We also have some combat and this is what you’ll be spending most of your time taking part in. There is the gun blazing part where you’re basically giving a shotgun, rifle and handgun variations and left to shoot/cover your way through countless bad guys. You also have access to grenades and the like to make your killing go with a bang. There is also a stealth attack, which I found myself doing a lot in all missions, which is unusual because normally I get bored pretty quickly of sneaking. Because it’s quite easy to get killed in this game if one or more enemies start shooting, I found it a bit easier to hide in the shadows. You can whistle to bring them over and then perform a stealth takedown. The combat works very well; although the AI can be sometimes be very predictable and they have a tendency to do odd things like give up looking for you even when you’re right in front of them.


Last but not least is the exploration, something which you would expect in any open world game. But can you still have fun in the world without taking part in any of the missions? Well, the atmosphere of the late 60’s deep south America is fascinating to look upon and chancing upon conversations between people is great. Sometimes people are angry with you because of your race and sometimes they don’t trust you being around them. A lot of work has been put into this world with carefully researched geography and locations. There are a number of collectables dotted around the map ranging from Playboy magazines, which are dazzling things to view not only for the (ahem) artwork, but the vintage interviews with people of the time such as Stanley Kubrick. There are car magazines, soft-core porn artist Vargas paintings, propaganda posters and brilliant 60’s album covers. I loved trying to find them all and really have spent far too long looking at Playboy magazines then playing the main missions…for the interviews mind you and not the other things. Overall, the gameplay is what you expect from a game like this; there is nothing new to dazzle, but there is nothing broken with the format as well. The world, story, era and characters are the new things on show here and they do that very well.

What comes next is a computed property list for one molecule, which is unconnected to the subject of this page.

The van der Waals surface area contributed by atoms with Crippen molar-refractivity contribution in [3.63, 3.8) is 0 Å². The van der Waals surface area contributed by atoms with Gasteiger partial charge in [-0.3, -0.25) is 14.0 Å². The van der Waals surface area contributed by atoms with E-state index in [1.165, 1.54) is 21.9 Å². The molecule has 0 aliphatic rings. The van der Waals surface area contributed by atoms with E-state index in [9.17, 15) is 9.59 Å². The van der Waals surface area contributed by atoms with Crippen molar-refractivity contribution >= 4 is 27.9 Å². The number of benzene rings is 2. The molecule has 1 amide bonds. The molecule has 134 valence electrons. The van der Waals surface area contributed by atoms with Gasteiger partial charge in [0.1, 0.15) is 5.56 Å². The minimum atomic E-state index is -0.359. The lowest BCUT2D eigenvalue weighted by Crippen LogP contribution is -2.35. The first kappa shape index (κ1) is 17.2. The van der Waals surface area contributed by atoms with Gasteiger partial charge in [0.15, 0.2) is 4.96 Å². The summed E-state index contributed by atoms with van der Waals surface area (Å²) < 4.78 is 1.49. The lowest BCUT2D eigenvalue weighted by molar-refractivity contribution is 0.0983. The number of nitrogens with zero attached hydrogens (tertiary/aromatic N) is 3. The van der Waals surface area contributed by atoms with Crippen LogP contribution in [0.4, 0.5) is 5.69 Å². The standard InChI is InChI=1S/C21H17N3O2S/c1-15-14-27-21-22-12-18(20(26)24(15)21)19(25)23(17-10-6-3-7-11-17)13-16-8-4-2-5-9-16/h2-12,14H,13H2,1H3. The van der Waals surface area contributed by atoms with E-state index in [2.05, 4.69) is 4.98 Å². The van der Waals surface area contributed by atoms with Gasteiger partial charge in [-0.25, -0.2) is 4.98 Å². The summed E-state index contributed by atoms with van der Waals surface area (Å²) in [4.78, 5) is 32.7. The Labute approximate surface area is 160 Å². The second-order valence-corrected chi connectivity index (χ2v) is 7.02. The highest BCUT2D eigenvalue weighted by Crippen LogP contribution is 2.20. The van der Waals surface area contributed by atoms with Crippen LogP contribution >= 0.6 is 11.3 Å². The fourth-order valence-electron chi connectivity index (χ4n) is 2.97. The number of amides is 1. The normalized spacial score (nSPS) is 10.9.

The visuals of Mafia III come in two parts. You’ve got the cut scenes, which are quite remarkable with great acting and motion capture. When motion capture is done well, it can capture the slightest of expression in the performance and it really shows. Then we have the splicing and editing of the footage, which is marvellously done, and as I said before, run very much like a movie. The actual world itself is a mixed bag though. In Mafia 2 we had the beautiful snow city landscape of Empire Bay, but here it’s all sun, swampland and lowlands. You can’t help yourself, but you start to compare it to Los Santos. However the attention to detail in the interior design, costume and some brilliant set pieces are outstanding. Unfortunately though, it just doesn’t “wow” all of the time.

Sound wise it’s my dream come true. The actual radio tracks are the best of what the era has to offer, mixing Motown, rock and roll, country, prog rock, folk and every song under the sun. I loved driving around just remembering old tracks and adding them to my Spotify account. The voice overs work all round from the main characters, to the extras on the street, to the radio presenters is excellent, excellent, work.


Overall your time with Mafia III will be a long one. If you’re a completionist like me you’ll be looking at a good 25 hours or so, and for the most part it’s excellent. There are bugs – and mid air spinning speedboats will be a major put off for some – and the mission structure might just get very boring for certain gamers. But speaking from my own point of view, and I can’t talk for anyone else, I’m loving my time with Mafia III. I still have a few things to do, but there are nice surprises around every corner and the storytelling is to die for.

If you’re like me and want to step into a different time, immersive yourself in a new world and listen to the best music ever recorded, buy Mafia III.